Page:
Moloch, also spelled Molech or Molek, was a deity worshipped in the ancient world by the Canaanites or the Carthaginians (scholarly accounts vary) and associated with child sacrifice. It’s often portrayed as a bull-headed idol over a sacrificial fire. I’d given little thought to this entity until I came across a Rod Dreher column in The American Conservative from last November. Dreher drew upon The Return of the Gods, a bestselling book by New Jersey-based Messianic Jewish pastor Jonathan Cahn that identifies ancient deities—demons, actually—as making a comeback amid declining Judeo-Christian faith. Among them was a “Dark Trinity” of Baal, Ishtar and Moloch.
In March, shortly before his column was terminated, Dreher praised feminist author Naomi Wolf for a receptive essay on Cahn’s thesis. Wolf wrote that Cahn had “accurately traced the lineage of pagan worship and pagan forces” and that “these negative but potentially powerful forces have been dormant for two millennia [but] have now taken this opportunity, of our turning away from God, and they have returned.” This includes the “sheer amoral power of Baal, the destructive force of Moloch, the unrestrained seductiveness and sexual licentiousness of Astarte or Ashera.” Wolf noted that “while it would be easy to dismiss Pastor Cahn’s theory as wacky and fanatical, I have reluctantly come to believe that his central premise may be right.”
References to Moloch have increased on the American right. Last September, Steve Bannon, holding up a New York Times photo of Independence Hall bathed in red light as backdrop for a speech by President Biden, explained that this was a celebration of crime and chaos in Philadelphia. “That’s Moloch,” Bannon said. “They did that on purpose.” In November, Donald Trump “retruthed” a user’s post on his Truth Social platform that praised his public service and included among his motivations, “Perhaps he could not stomach the thought of mass murders occurring to satisfy Moloch.”
As I’ve noted previously, the view that literal demons constitute or control one’s political opponents is a pernicious belief that fosters ruthless, unhinged behavior. Still, demons hold a fascination, familiar in literature and fantasy but also extending even to rationalistic precincts of science and philosophy. Historian Jimena Canales, author of Bedeviled: A Shadow History of Demons in Science, has delved into how summoning imagined entities such as Maxwell’s Demon (an entity that might reverse time or violate the laws of thermodynamics) has generated insights into how the universe works. Such demons have also appeared in computer science, as metaphors for complex processes.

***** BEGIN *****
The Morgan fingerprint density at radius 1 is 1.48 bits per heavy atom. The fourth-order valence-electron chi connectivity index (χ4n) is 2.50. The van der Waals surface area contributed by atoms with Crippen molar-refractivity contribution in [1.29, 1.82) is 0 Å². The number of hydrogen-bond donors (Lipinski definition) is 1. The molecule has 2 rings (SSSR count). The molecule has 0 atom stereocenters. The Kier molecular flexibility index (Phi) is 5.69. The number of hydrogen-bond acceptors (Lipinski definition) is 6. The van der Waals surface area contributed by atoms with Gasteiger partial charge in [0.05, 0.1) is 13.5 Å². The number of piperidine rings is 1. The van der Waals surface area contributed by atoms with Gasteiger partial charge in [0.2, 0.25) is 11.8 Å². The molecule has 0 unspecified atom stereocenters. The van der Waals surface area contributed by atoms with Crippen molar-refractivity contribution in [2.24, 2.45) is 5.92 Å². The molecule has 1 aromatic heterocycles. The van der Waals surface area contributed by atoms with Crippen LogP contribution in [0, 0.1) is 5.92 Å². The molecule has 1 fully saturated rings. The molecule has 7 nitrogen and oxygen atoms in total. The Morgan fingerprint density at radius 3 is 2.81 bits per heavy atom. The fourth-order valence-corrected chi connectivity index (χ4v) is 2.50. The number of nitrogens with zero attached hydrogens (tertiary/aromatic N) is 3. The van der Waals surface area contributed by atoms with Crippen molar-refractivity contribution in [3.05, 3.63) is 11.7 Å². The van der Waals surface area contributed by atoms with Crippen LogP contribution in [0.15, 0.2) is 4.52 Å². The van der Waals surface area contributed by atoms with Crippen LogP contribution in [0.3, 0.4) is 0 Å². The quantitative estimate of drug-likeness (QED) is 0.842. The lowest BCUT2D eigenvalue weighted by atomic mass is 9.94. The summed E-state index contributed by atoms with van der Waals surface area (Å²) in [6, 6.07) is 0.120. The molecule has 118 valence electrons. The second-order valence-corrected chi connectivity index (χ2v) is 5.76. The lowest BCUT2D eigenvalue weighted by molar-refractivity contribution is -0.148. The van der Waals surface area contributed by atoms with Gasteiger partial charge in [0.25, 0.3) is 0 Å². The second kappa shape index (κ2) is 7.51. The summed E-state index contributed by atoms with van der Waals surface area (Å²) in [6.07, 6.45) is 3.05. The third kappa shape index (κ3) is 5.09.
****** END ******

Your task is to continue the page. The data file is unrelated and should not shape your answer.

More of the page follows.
Similarly, Moloch has emerged as a personification of destructive competition, or negative-sum games, in which participants suffer while trying to keep ahead of rivals. This conception, put forward by blogger Scott Alexander in a 2014 post, draws upon such cultural depictions of Moloch as Allen Ginsberg’s mid-1950s poem “Howl,” which evoked a “sphinx of cement and aluminum” that “bashed open their skulls and ate up their brains and imagination”; and the 1927 film classic Metropolis, in which an underground machine staffed by frenzied workers becomes the fiery-mouthed demon.
Liv Boeree, a science communicator and former pro poker player, has amplified the Moloch metaphor through clever videos. In one, Boeree depicts the “beauty wars” as an example of such negative competition. An attractive woman, she notes that her social-media posts got greater attention if they included alluring pictures of herself; and that she and others had an incentive to constantly upgrade their looks, including through aesthetic filters on Instagram, creating a cycle of unrealistic expectations.
I watched this video intently, especially the parts where Boeree appears as a scantily-clad Moloch, wearing horns and espousing a zero-sum philosophy in a steamy milieu of red candles and dripping wax; cackling mirthfully and staring intimately at the camera with red-hued eyes; rubbing a peacock feather across her face or sticking out her tongue for a caress from one of her long fingernails. At other points, Boeree appears with no make-up or filters, and looks quite nice. But it’s her Moloch one wants to serve.
—Kenneth Silber is author of In DeWitt’s Footsteps: Seeing History on the Erie Canal and posts at Post.News.